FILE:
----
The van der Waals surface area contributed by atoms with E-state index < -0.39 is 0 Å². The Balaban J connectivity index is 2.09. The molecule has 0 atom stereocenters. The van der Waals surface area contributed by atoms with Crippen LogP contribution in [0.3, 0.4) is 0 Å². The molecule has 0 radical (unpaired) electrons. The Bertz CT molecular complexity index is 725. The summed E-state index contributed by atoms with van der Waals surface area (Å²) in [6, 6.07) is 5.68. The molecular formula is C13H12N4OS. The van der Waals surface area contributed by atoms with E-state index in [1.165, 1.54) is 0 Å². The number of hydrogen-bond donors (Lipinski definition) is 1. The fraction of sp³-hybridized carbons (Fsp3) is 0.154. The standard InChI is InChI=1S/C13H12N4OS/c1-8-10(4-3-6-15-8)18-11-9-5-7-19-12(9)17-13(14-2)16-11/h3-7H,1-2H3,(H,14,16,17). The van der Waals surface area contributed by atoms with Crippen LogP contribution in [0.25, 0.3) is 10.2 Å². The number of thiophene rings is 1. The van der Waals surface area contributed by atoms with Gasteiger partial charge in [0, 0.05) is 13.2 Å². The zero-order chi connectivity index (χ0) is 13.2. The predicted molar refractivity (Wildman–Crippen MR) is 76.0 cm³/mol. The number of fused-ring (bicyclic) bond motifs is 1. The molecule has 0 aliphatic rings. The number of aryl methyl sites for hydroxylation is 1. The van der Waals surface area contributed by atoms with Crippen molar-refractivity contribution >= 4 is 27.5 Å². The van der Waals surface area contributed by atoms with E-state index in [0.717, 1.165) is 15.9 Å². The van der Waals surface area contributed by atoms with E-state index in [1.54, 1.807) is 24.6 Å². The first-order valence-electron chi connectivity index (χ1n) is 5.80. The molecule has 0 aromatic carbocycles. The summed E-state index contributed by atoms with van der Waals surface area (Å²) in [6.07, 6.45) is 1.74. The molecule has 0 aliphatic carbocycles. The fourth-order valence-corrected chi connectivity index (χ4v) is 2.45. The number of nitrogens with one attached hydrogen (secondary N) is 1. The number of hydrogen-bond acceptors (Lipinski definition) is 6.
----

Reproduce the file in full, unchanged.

The van der Waals surface area contributed by atoms with E-state index < -0.39 is 0 Å². The Balaban J connectivity index is 2.09. The molecule has 0 atom stereocenters. The van der Waals surface area contributed by atoms with Crippen LogP contribution in [0.3, 0.4) is 0 Å². The molecule has 0 radical (unpaired) electrons. The Bertz CT molecular complexity index is 725. The summed E-state index contributed by atoms with van der Waals surface area (Å²) in [6, 6.07) is 5.68. The molecular formula is C13H12N4OS. The van der Waals surface area contributed by atoms with E-state index in [1.165, 1.54) is 0 Å². The number of hydrogen-bond donors (Lipinski definition) is 1. The fraction of sp³-hybridized carbons (Fsp3) is 0.154. The standard InChI is InChI=1S/C13H12N4OS/c1-8-10(4-3-6-15-8)18-11-9-5-7-19-12(9)17-13(14-2)16-11/h3-7H,1-2H3,(H,14,16,17). The van der Waals surface area contributed by atoms with Crippen LogP contribution in [0.25, 0.3) is 10.2 Å². The number of thiophene rings is 1. The van der Waals surface area contributed by atoms with Gasteiger partial charge in [0, 0.05) is 13.2 Å². The zero-order chi connectivity index (χ0) is 13.2. The predicted molar refractivity (Wildman–Crippen MR) is 76.0 cm³/mol. The number of fused-ring (bicyclic) bond motifs is 1. The molecule has 0 aliphatic rings. The number of aryl methyl sites for hydroxylation is 1. The van der Waals surface area contributed by atoms with Crippen molar-refractivity contribution >= 4 is 27.5 Å². The van der Waals surface area contributed by atoms with E-state index in [0.717, 1.165) is 15.9 Å². The van der Waals surface area contributed by atoms with E-state index in [1.54, 1.807) is 24.6 Å². The first-order valence-electron chi connectivity index (χ1n) is 5.80. The molecule has 0 aromatic carbocycles. The summed E-state index contributed by atoms with van der Waals surface area (Å²) in [6.07, 6.45) is 1.74. The molecule has 0 aliphatic carbocycles. The fourth-order valence-corrected chi connectivity index (χ4v) is 2.45. The number of nitrogens with one attached hydrogen (secondary N) is 1. The number of hydrogen-bond acceptors (Lipinski definition) is 6.